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Key Economic Data 
 
  2004 2003 2002 Ranking(2004)
GDP
Millions of US $ 96,100 82,300 73,300 44
         
GNI per capita
 US $ 600 520 480 160
Ranking is given out of 208 nations - (data from the World Bank)

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Update No: 020 - (24/09/07)

Nawaz Sharif, the third wheel
After the Supreme Court ruled in August that Nawaz Sharif could return to Pakistan, he did try to do so in September, only to be sent off to Saudi Arabia after just four hours in his native land. While this outcome was not unexpected, the attempt to re-enter the country appears to have bolstered Sharif's popularity, particularly in his native Punjab . By contrast, the popularity of the other main opposition leader, Benazir Bhutto, is declining after she admitted to being negotiating a deal with President Musharraf. At the end of August sources very close to Musharraf gave the deal as 'almost done', following the apparent decision of Musharraf to resign as army chief by 15 November. Musharraf apparently means to quit as army chief if he is re-elected president, and to be sworn in as a civilian president, a compromise between his desire to quit after being sworn in and Bhutto's demand that he quits before the re-election. A deal might cost dearly to Bhutto since Musharraf is becoming unpopular in Pakistan: polls put those having a favourable opinion of him below 40%. While just a few months ago Nawaz Sharif seemed to have very limited support, the latest polls almost place Sharif and Bhutto neck and neck in terms of popularity. In part because of this and in part because Musharraf further compromised his credibility by ignoring the verdict of the Supreme Court on Sharif's right to return, the Bhutto-Musharraf deal is once again in doubt. 

Bhutto might be forced to refuse the offer of a deal even if her conditions were met, particularly if Sharif's eviction caused a popular backlash. For the moment being she seems to be coping with the situation by raising her price: Bhutto is now demanding not only that Musharraf resigns as chief of staff of the army and that corruption charges against her are removed, but also that he drops the presidential power to sack the prime minister. She is also asking that Musharraf drops his PML-Q party and expresses support for her PPP. The move might also be a result of doubts concerning the durability of a deal with Musharraf.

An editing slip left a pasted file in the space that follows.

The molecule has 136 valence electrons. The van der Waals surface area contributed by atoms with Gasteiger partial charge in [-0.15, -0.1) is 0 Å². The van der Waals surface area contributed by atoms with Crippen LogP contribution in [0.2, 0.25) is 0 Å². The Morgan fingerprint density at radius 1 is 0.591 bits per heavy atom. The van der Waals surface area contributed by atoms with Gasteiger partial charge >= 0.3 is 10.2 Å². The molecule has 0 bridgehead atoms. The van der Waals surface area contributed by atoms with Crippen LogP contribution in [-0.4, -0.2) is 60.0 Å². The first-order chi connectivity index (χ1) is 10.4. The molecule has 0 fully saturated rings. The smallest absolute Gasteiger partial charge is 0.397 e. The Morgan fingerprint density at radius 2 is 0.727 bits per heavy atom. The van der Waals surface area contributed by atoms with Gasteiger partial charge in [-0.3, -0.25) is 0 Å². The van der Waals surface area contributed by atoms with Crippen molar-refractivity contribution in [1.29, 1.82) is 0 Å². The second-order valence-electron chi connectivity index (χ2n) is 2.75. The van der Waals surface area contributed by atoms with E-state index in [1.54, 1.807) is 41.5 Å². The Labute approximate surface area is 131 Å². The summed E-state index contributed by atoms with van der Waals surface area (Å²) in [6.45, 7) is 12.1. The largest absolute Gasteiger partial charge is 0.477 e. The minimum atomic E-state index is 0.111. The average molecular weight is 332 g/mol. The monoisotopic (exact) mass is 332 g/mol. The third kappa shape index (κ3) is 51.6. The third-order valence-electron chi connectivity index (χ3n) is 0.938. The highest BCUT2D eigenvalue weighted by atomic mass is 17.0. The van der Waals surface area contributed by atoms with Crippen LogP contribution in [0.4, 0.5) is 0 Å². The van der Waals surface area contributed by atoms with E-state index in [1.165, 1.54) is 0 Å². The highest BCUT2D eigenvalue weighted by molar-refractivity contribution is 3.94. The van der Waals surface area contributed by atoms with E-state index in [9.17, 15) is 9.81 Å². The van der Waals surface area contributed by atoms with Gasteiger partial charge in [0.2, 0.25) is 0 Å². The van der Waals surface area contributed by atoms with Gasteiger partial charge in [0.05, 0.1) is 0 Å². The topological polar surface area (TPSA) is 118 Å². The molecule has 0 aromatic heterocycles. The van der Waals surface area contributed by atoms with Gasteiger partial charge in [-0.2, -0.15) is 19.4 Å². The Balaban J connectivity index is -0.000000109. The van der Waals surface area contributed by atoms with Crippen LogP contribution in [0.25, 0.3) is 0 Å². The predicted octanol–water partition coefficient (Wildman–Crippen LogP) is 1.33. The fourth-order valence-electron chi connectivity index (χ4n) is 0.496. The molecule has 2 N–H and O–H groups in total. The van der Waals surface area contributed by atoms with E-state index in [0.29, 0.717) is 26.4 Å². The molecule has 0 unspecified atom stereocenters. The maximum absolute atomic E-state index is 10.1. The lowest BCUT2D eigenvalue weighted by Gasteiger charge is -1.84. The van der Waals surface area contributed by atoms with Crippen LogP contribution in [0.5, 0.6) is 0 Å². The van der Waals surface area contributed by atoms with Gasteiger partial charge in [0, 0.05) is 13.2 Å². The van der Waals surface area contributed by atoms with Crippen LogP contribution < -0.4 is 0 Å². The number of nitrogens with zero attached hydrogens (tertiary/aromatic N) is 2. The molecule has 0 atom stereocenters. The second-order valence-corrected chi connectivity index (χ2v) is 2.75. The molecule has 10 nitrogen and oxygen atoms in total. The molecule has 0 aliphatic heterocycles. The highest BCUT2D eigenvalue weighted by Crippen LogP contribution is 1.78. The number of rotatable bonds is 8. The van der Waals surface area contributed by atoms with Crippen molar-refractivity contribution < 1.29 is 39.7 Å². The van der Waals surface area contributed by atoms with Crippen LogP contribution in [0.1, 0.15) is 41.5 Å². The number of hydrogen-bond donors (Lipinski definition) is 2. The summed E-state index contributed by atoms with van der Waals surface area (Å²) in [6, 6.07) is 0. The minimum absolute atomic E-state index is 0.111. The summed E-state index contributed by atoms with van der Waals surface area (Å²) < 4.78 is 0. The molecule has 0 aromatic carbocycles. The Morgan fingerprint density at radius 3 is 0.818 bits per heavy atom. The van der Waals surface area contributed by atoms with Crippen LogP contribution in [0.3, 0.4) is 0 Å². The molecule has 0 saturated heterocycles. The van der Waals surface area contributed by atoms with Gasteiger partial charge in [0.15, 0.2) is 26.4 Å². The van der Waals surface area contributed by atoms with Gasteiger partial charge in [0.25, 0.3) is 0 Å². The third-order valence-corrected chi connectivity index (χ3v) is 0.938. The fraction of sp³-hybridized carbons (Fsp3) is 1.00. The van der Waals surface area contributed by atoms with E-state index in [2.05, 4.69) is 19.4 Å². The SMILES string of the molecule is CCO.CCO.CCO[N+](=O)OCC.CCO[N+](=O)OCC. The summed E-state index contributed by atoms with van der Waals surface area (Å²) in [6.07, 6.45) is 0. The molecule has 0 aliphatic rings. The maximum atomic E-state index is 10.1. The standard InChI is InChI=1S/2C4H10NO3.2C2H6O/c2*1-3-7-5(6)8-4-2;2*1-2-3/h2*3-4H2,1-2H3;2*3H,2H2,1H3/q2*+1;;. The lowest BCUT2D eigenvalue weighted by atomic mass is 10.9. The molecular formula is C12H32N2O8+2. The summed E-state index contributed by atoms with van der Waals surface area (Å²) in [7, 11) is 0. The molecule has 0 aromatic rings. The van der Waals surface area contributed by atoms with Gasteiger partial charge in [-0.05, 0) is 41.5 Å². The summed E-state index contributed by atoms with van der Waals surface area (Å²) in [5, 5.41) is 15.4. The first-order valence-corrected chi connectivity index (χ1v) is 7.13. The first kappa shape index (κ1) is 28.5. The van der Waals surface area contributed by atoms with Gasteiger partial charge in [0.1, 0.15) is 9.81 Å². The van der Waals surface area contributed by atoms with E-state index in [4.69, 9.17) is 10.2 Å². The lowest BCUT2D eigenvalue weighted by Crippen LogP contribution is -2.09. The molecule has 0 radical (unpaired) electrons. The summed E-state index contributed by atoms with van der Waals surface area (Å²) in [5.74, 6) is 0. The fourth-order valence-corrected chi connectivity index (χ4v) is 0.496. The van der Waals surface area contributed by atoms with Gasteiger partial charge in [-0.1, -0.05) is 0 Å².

Siege on Musharraf tightens
A Musharraf-Bhutto deal would also be weak because it is seen in Pakistan as being sponsored by the Bush Administration, which is utterly unpopular in the country. Nawaz Sharif is also likely to hit hard at Bhutto if her corruption charges are removed - but his own are not. 

Some even within the cabinet seem to be betting that Musharraf will not be able to maintain the situation under control. Not least because the courts remain random pieces on the board, still with moves to be made. Ishaq Khan Khakwani, Minister of State for Information Technology, resigned in September over Musharraf's plan to be re-elected without resigning as army chief first, maybe hoping to ingratiate Sharif and the crowds. Aware that Sharif has been gaining ground after his 'brave act', Bhutto is now planning to return to the country as soon as possible. 

Musharraf in the meanwhile is also feeling under pressure from the army, after episodes of mutiny and desertions in the NWFP. The intensified fight against Islamic militants is not popular within its ranks. The shake-up of the army's top positions in the second half of September might possibly be related to this, although it mainly appears to be meant to place Musharraf's loyalists in all key positions before he quits as army chief. It must be remembered that if he resigns as army chief, another general will be appointed to this powerful post! 

The rising climate of uncertainty is having a negative impact on foreign investment, which declined by 16% during July-August, to US$319 million. The uncertainty is beginning to be reflected in internal investment too: privatisation proceeds declined by 7.7% in July-August, to US$376 million. Lehman Brothers now advises that the risk of a Pakistani debt default is rising significantly, while Standard & Poor's already cut its credit rating outlook to "stable" from "positive" after the Lal Masjid mosque's incidents. 

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